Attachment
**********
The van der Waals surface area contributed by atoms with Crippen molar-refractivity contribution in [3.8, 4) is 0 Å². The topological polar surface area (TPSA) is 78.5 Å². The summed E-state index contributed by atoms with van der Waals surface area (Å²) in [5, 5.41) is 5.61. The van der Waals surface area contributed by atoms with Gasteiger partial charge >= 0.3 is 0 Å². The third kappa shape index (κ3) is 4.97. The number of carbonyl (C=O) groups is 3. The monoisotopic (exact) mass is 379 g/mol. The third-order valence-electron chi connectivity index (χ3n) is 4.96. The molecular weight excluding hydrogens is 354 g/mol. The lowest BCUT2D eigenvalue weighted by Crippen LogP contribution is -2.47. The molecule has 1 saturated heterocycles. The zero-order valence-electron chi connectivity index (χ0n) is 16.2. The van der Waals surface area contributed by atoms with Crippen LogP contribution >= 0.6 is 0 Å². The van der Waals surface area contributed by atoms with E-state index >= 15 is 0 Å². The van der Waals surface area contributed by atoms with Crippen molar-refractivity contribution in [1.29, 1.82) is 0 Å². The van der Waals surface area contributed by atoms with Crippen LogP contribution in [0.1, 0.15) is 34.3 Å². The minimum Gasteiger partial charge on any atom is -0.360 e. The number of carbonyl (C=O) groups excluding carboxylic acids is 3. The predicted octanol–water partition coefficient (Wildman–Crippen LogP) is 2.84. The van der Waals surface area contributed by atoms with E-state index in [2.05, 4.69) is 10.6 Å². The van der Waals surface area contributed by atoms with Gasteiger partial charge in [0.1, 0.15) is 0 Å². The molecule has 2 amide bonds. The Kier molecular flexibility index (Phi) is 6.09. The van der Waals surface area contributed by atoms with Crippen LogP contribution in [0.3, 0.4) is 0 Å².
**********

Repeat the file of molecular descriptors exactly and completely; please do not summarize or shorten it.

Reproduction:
The van der Waals surface area contributed by atoms with Crippen molar-refractivity contribution in [3.8, 4) is 0 Å². The topological polar surface area (TPSA) is 78.5 Å². The summed E-state index contributed by atoms with van der Waals surface area (Å²) in [5, 5.41) is 5.61. The van der Waals surface area contributed by atoms with Gasteiger partial charge >= 0.3 is 0 Å². The third kappa shape index (κ3) is 4.97. The number of carbonyl (C=O) groups is 3. The monoisotopic (exact) mass is 379 g/mol. The third-order valence-electron chi connectivity index (χ3n) is 4.96. The molecular weight excluding hydrogens is 354 g/mol. The lowest BCUT2D eigenvalue weighted by Crippen LogP contribution is -2.47. The molecule has 1 saturated heterocycles. The zero-order valence-electron chi connectivity index (χ0n) is 16.2. The van der Waals surface area contributed by atoms with Crippen LogP contribution >= 0.6 is 0 Å². The van der Waals surface area contributed by atoms with E-state index >= 15 is 0 Å². The van der Waals surface area contributed by atoms with Crippen molar-refractivity contribution in [1.29, 1.82) is 0 Å². The van der Waals surface area contributed by atoms with Crippen LogP contribution in [0.1, 0.15) is 34.3 Å². The minimum Gasteiger partial charge on any atom is -0.360 e. The number of carbonyl (C=O) groups excluding carboxylic acids is 3. The predicted octanol–water partition coefficient (Wildman–Crippen LogP) is 2.84. The van der Waals surface area contributed by atoms with E-state index in [2.05, 4.69) is 10.6 Å². The van der Waals surface area contributed by atoms with Gasteiger partial charge in [0.1, 0.15) is 0 Å². The molecule has 2 amide bonds. The Kier molecular flexibility index (Phi) is 6.09. The van der Waals surface area contributed by atoms with Crippen LogP contribution in [0.3, 0.4) is 0 Å².